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Author: John McIntosh
Source: Healthy Living, October-December 2005

The Surprising Link Between Diabetes And Nerve Damage

One of the most common long-term repercussions of high blood glucose levels is diabetic neuropathy, or nerve damage. According to the National Institutes of Health (NIH), about two-thirds of those with diabetes have some form of this complication.

The Symptoms

Neuropathy may not produce any obvious symptoms in its beginning stages, but eventually most people find that they experience numbness, tingling or pain in their feet. Other symptoms include:

  • Numbness in the legs, hands, arms and fingers, and a weakening of the muscles of the feet or hands
  • Indigestion, nausea or vomiting and/or diarrhea or constipation
  • Dizziness or faintness due to a drop in blood pressure
  • Sexual dysfunction and/or problems urinating

These symptoms arise when high blood sugar causes damage to nerve converings and to blood vessels that bring essential oxygen to the nerves. The damage may make nerves send messages too slowly or at the wrong times, or it may prevent them from transmitting anything. As neuropathy becomes more severe, it may cause chronic pain, loss of motion and injuries that can lead to amputation.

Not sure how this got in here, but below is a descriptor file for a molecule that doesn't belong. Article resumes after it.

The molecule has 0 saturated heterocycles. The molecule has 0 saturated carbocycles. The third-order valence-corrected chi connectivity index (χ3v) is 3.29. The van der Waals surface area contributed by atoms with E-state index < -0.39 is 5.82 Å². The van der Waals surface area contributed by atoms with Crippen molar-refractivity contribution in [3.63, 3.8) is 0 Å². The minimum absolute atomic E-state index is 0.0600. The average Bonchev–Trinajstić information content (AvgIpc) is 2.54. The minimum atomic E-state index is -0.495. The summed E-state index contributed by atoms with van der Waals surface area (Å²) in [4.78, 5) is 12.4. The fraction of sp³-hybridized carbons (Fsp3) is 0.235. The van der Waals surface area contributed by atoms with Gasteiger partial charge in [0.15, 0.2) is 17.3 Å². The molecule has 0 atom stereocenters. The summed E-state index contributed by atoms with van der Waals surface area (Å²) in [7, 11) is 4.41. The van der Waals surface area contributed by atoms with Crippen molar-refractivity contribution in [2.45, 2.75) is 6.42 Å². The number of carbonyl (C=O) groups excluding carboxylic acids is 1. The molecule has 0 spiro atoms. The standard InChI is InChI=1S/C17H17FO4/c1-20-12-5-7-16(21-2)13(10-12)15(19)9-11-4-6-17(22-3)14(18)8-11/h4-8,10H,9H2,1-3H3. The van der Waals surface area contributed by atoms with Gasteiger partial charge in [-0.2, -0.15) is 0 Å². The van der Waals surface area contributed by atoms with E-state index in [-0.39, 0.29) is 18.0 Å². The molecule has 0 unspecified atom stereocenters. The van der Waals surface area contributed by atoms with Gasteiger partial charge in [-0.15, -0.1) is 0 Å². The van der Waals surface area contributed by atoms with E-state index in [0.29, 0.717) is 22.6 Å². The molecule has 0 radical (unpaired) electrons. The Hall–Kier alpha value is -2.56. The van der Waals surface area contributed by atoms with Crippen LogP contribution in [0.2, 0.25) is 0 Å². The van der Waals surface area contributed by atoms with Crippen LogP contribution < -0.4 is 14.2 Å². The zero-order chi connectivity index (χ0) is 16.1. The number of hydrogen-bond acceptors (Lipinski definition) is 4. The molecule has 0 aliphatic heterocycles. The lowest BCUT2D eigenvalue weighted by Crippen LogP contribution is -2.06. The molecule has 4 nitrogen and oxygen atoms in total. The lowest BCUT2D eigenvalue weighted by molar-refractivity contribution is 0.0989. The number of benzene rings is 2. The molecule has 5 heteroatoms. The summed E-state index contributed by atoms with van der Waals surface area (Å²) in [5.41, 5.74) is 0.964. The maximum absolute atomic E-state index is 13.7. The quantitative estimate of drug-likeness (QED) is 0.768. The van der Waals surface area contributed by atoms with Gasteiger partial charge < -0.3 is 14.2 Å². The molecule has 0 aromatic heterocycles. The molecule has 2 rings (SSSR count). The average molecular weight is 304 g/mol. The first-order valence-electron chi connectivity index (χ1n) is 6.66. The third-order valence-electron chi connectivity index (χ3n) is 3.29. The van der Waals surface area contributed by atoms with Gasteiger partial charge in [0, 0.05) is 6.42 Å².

Though the challenges of nerve damage may seem daunting, progress is being made every day.

The Diabetes Control and Complications Trial, a major NIH study, found that people who kept their blood glucose levels close to normal could lower their risk of nerve damage by as much as 60 percent.

5 Ways To Help

1. Keep blood sugar levels as close to normal as possible.
2. Limit alcohol intake.
3. Take good care of your feet and have your doctor check them regularly.
4. Tell your doctor about problems you have with your feet, legs, stomach, bowels or bladder.
5. Tell your doctor if you are experiencing sexual dysfunction, cannot tell when your blood sugar is to low or feel dizzy when going from lying down to sitting or standing up.

“Though we can’t always prevent neuropathy, we can reduce the risk”, says Strelitz Diabetes Institutes’ Dr. Vinik. “People with diabetes and their doctors need to work together to use the most effective ways to control blood sugar”.